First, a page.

Work on the foundation for the new brick facility started on July 22, 1900, with a cornerstone dedication, blessed by Bishop Hoban. Rev. J.J Loughran was Master of Ceremonies. A procession of priests and attendants blessed the basement. Father Garvey, a former assistant pastor at St. Philomena’s, gave the sermon.
Local newspapers, a church history and U.S. coins minted in 1900, were placed in the cornerstone.
A parade was held that day in town, consisting of various Catholic societies.
While the new church was being built, Mass was observed at the Standard Opera House on Church street, which sat next to the Methodist Church.
The new brick church is of Romanesque architecture, 50 by 100 feet. The original belfry tower was 85 feet high. The house of worship was fitted with stained glass windows and oak furnishings. Walls were of white finish; statuary was of stone and altars imitated white marble. The new sanctuary could seat about 600 souls.
On Sunday, June 20, 1901, the church was dedicated by Most Rev. Michael Hoban, native of Hawley.
In 1910, Rev. Winters was succeeded by Rev. Henry Burke, who was acting pastor in Hawley when Father Winters journeyed in Europe. Under Father Burke’s pastorate, the new rectory was built, completed in February 1911.
Rev. Matthew Boland was the next pastor, in 1922. He started a drive for a new organ. In 1924, work started on the Good Shepherd Church at Blooming Grove.
In 1931, Rev. Joseph Gagion began his ministry at Hawley. The bell was replaced in 1938. father Gagion next undertook beatifying of the cemetery, on the hill. A grotto of “Our Lady of Sorrows” was erected there. More than 400 people attended the blessing of the new grotto on Memorial Day 1939.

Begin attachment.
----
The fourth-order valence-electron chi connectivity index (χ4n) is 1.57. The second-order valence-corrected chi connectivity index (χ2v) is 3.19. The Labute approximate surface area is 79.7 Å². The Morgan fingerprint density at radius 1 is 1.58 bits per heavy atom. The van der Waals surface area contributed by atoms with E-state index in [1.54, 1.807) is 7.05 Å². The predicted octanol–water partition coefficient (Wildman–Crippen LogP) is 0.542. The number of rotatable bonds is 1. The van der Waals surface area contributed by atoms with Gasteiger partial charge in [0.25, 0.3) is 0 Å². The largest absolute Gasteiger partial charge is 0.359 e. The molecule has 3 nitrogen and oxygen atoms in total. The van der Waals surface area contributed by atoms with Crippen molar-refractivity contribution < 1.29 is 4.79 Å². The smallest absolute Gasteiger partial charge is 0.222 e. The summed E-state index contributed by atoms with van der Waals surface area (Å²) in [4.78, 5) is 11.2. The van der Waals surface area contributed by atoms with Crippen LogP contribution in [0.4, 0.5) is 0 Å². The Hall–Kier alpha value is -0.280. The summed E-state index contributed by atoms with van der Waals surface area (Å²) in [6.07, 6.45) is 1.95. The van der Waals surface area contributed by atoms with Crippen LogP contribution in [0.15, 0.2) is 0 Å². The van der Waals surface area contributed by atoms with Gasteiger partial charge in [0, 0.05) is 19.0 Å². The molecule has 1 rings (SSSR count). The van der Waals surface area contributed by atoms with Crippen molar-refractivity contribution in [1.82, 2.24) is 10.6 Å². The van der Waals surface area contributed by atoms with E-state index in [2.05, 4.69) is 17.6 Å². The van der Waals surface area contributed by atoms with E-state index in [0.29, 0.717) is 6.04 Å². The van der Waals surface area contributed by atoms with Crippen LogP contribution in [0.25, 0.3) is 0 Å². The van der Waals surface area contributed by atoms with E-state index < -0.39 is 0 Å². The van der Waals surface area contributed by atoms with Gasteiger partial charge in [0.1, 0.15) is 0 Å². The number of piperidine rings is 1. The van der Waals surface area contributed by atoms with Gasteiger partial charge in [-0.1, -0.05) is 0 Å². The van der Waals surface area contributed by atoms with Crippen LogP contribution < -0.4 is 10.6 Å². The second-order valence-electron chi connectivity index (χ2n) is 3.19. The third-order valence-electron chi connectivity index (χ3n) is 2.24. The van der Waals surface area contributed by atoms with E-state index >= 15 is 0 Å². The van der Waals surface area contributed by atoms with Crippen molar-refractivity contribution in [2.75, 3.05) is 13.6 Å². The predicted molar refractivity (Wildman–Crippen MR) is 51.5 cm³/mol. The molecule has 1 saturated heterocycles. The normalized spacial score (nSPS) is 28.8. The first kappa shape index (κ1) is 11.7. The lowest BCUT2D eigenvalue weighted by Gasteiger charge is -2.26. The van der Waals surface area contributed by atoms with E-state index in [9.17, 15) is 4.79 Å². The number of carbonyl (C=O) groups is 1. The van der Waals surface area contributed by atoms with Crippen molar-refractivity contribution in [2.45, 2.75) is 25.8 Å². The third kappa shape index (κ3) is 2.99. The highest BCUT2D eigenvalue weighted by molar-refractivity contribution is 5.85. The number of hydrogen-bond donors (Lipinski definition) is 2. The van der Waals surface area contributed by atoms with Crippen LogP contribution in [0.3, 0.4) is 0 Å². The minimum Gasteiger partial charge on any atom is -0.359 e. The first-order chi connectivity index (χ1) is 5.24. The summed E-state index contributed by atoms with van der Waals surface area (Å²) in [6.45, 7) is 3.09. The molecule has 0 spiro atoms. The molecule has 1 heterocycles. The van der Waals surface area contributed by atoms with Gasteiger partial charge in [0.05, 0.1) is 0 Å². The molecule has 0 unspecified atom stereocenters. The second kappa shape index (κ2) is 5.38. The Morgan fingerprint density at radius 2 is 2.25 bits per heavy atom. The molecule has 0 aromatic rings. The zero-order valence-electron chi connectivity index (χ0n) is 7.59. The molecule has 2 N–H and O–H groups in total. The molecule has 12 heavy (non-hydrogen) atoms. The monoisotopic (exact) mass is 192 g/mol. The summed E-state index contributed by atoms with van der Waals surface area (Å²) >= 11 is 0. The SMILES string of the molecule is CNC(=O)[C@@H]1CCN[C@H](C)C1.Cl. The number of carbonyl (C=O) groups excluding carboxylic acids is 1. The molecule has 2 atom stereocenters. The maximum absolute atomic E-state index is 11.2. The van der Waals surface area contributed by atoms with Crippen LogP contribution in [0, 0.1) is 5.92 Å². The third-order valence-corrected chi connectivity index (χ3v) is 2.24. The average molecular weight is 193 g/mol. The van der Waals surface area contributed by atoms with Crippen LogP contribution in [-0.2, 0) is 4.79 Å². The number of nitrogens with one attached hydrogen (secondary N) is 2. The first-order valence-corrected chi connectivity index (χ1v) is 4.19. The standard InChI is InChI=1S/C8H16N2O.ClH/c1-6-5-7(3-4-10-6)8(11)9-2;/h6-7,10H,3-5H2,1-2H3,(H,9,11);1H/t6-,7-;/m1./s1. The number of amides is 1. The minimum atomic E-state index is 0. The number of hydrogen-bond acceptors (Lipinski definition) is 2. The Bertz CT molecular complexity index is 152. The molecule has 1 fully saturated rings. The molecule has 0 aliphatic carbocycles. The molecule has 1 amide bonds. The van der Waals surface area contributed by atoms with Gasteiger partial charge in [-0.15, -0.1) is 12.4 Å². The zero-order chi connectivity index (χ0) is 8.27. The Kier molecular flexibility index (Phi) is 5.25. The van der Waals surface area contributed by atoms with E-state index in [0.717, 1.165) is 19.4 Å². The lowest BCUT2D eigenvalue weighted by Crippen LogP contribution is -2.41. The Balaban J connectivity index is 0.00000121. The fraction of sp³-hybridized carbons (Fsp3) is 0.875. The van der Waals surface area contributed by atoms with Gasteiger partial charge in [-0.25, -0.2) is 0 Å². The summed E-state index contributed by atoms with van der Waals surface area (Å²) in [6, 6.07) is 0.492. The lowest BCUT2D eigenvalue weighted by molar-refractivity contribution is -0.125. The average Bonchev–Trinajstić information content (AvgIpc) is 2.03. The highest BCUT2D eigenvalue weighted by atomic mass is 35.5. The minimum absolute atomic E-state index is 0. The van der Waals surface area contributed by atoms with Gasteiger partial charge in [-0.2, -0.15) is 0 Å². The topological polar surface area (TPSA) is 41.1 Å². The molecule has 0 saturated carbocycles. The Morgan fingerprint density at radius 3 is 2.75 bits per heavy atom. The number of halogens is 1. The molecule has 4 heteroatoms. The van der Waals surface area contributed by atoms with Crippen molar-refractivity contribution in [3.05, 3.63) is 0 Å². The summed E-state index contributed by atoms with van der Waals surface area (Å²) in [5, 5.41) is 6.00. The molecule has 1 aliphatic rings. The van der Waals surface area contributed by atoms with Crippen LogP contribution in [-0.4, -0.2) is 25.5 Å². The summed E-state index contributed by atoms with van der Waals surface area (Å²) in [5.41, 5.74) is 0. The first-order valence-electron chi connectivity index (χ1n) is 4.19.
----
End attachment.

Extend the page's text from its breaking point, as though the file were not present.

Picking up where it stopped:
St. Philomena’s was released of the care of St. Mary’s Ledgedale in June 1941, and gained St. Bernard’s in Beach Lake.
Father Gagion oversaw complete renovation of St. Philomena’s in 1943.
He was succeeded in 1944 by Rev. James Holleran. On Jan. 21, 1945, a fire practically destroyed the Beach Lake church. Father Quinn, assistant pastor at St. Philomena’s, rushed in the burning building and carried out the Blessed Sacrament and sacred vessels. The church was rebuilt.
Next came a youth recreation center, which Father Gagion established in the basement of St. Philomena’s.
Started a convent
With a great desire to give the children a religious education, Father Gagion established a convent at Hawley. In May 1947 he purchased the Murray property at 319 Chestnut Avenue- directly opposite the church. An addition was added, allowing a kindergarten room and community room. A playground was placed in back, where the Standard Opera House had stood.
The convent was opened on December 1, 1947. Sister Mary Richard was the first Superior of the convent and school. Sister Mary Magdalena, the former Rosalie Parker of Hawley and Honesdale, had charge of the kindergarten. Sister Mary Clarissa had charge of music. Sister Mary Lilian was the Catachetical teacher. Each was a member of the Sisters of Mercy.
Bishop William Hafey of Scranton officiated at the centennial Mass of St. Philomena’s, on August 24, 1952.
In May 1960 land was accepted to build St. Veronica’s Chapel at Lake Wallenpaupack, just off Route 507. The land was donated by the Gumble family.